Defendants are also entitled to summary judgment for any Fourth Amendment malicious
prosecution claim in the Fourth Amended Complaint.
Plaintiffs’ Sixth Amendment Claims
Defendants JCS and Correctional Healthcare argue that JCS did not deny the named
Plaintiffs any right to counsel. (E.g., Doc. # 470 at 27-28). They assert they are entitled to
summary judgment for this claim for two reasons. First, they claim that the Municipal Court was
solely responsible for appointing counsel if necessary. (Id. at 27). Second, they contend that
Plaintiffs were not entitled to counsel during their revocation proceedings because they did not
request counsel and their revocation proceedings did not present complex, difficult, or disputed
probation violations. (Id. at 27-28).
Plaintiffs respond that JCS participated in a joint system with the City that violated their
constitutional rights. (E.g., Doc. # 500 at 21). Pursuant to this scheme, JCS provided pre-printed
probation orders that stated a petitioner had waived his or her right to counsel. (Id. at 23).
Because of this statement in the form probation orders, Plaintiffs insist that JCS endeavored “to
avoid the intrusion of legal counsel.” (Id.). Plaintiffs also argue that the Supreme Court’s ruling
in Alabama v. Shelton, 535 U.S. 654 (2002), required that they receive assistance from appointed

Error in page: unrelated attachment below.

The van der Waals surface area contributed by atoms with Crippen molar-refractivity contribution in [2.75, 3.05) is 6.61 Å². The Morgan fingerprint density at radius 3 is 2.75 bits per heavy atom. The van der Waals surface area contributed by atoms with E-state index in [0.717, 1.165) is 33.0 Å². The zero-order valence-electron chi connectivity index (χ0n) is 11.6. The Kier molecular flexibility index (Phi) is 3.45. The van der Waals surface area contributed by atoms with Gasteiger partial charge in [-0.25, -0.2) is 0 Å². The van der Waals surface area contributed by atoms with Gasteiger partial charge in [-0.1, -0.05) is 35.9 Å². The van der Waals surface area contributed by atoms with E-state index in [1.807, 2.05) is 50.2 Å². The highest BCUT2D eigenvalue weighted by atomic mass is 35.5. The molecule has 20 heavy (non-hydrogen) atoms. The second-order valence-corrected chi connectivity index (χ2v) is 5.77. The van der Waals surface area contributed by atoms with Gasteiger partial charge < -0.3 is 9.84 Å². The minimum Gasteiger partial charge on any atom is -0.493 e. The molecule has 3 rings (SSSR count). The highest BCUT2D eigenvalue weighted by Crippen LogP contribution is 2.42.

counsel before being incarcerated. (Id. at 24). Moreover, they contend that the identity of the
party formally responsible for conducting indigency hearings is irrelevant because the financial
relationship created by the JCS-City Contract relied on directing probationers to pay for JCS’s
supervision services. (See id. at 24-25).
In circumstances similar to those presented by Plaintiff Ray, the Supreme Court has held
that a defendant’s Sixth Amendment right to appointed counsel is applicable when she is
sentenced to a suspended term of imprisonment and a probationary sentence.
Shelton, 535 U.S. 654, 662 (2002). The Supreme Court observed that a defendant imprisoned for
a probation violation in such a circumstance is incarcerated for the underlying crime, not for the
probation violation. Id. The Supreme Court declined to consider whether a probationer with a
suspended imprisonment sentence imposed without the assistance of counsel could be sent to jail